“Whenever I feel like throwing myself off the cliff of reason, and into the abyss of atheism, I remember the wisdom of Sir Arthur Conan Doyle.
Oh, he was not always wise, as his obsession with Spiritualism so ably points out. On the other side of the coin, he is never-to-be-forgotten for his stories about Sherlock Holmes. Don’t forget, he also wrote volumes as a war correspondent; THE LOST WORLD, THE EXPLOITS OF BRIGADIER GERARD, et. al.
For someone of such fame and renown to have written THE HISTORY OF SPIRITUALISM rings so contrary to reason, it makes one wonder if it was written by the same man – it was. The book may be very thorough, but it is thoroughly rubbish. Even my friends who study the paranormal had better read it completely before telling me, “tsk, tsk.”
In THE START MUNRO LETTERS, Doyle pretty much lets us in on his own life. He smudges enough so that we have to categorize the work as an “autobiographical novel,” but it makes a fascinating read.
Unfortunately – when compared to the millions who follow the Sherlock Holmes stories, MUNRO is about the last book in the library.
In places during MUNRO, Holmes goes after religion. He has neither time nor place for it. That is NOT to say he does not believe in a Superior Being of some sort. He DOES believe.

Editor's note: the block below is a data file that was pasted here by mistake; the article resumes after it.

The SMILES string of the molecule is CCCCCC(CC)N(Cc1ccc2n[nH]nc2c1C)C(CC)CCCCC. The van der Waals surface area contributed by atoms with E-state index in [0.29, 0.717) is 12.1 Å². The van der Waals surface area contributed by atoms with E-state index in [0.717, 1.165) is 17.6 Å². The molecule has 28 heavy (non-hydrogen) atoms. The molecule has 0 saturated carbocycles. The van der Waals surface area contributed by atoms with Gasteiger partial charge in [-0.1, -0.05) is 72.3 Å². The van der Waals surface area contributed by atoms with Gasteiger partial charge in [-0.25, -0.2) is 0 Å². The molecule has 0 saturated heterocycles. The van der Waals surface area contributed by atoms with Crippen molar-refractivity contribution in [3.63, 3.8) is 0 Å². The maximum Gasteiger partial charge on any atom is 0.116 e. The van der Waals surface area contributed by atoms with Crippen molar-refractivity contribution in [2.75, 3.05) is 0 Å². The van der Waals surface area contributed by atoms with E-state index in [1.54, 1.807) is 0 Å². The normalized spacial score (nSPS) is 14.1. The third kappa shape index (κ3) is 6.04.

That he believes is abundantly clear in one paragraph at the end of letter XIII. I will quote it verbatim in just a moment, but it needs to be translated into modern English first. In 1895, Doyle sometimes comes up a little obtuse. First, my “translation.”
Close you eyes and imagine a beautiful painting. Take a moment. Now imagine all the pieces that make the beautiful painting just coming together out of the air. The wood for the easel and frame, the canvas, the tacks holding the canvas to the frame, the hundreds of brush strokes, the colors. “POP,” it just appears. In this case, “Speechless” by Jan Betts. Click the painting to enlarge so you get the full impact.
Now let Doyle tell it in his own words.
“What should we say of a man who has a great and beautiful picture submitted to him, and who, having satisfied himself that the account given of the painting of the picture is incorrect, at once concludes that no one ever painted it, or at least asserts that he has no possible means of knowing whether an artist has produced it or not? That is, as it seems to me, a fair statement of the position of some of the more extreme agnostics. “Is not the mere existence of the picture in itself a proof that a skilful artist has been busied upon it? one might ask. “Why, no,” says the objector. It is possible that the picture produced itself by the aid of certain rules. Besides, when the picture was first submitted to me I was assured that it had all been produced within a week, but by examining it I am able to say with certainty that it has taken a considerable time to put together. I am therefore of opinion that it is questionable whether any one ever painted it at all.”
Enough to chew upon for at least one day of the year.